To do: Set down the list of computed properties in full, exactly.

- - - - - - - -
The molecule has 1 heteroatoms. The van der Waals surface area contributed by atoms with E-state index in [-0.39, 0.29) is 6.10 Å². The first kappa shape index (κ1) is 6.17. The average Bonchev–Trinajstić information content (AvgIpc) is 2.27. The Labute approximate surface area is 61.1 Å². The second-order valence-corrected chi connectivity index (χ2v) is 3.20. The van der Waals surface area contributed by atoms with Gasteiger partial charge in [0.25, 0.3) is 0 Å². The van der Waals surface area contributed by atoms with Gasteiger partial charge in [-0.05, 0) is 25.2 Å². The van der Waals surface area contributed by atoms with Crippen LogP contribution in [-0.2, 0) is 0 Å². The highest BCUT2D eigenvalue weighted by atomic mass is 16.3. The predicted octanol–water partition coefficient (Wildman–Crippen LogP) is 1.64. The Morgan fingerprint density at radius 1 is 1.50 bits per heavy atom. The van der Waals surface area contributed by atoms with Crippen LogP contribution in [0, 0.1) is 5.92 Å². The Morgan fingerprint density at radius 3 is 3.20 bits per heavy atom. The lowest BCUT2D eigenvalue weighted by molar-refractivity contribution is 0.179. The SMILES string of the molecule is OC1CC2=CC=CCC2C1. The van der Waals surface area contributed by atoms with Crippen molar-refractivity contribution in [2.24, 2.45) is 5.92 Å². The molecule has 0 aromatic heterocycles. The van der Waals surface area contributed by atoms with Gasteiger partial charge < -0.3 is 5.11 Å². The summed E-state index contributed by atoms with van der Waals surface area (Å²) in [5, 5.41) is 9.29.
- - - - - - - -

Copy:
The molecule has 1 heteroatoms. The van der Waals surface area contributed by atoms with E-state index in [-0.39, 0.29) is 6.10 Å². The first kappa shape index (κ1) is 6.17. The average Bonchev–Trinajstić information content (AvgIpc) is 2.27. The Labute approximate surface area is 61.1 Å². The second-order valence-corrected chi connectivity index (χ2v) is 3.20. The van der Waals surface area contributed by atoms with Gasteiger partial charge in [0.25, 0.3) is 0 Å². The van der Waals surface area contributed by atoms with Gasteiger partial charge in [-0.05, 0) is 25.2 Å². The van der Waals surface area contributed by atoms with Crippen LogP contribution in [-0.2, 0) is 0 Å². The highest BCUT2D eigenvalue weighted by atomic mass is 16.3. The predicted octanol–water partition coefficient (Wildman–Crippen LogP) is 1.64. The Morgan fingerprint density at radius 1 is 1.50 bits per heavy atom. The van der Waals surface area contributed by atoms with Crippen LogP contribution in [0, 0.1) is 5.92 Å². The Morgan fingerprint density at radius 3 is 3.20 bits per heavy atom. The lowest BCUT2D eigenvalue weighted by molar-refractivity contribution is 0.179. The SMILES string of the molecule is OC1CC2=CC=CCC2C1. The van der Waals surface area contributed by atoms with Crippen molar-refractivity contribution in [2.24, 2.45) is 5.92 Å². The molecule has 0 aromatic heterocycles. The van der Waals surface area contributed by atoms with Gasteiger partial charge < -0.3 is 5.11 Å². The summed E-state index contributed by atoms with van der Waals surface area (Å²) in [5, 5.41) is 9.29.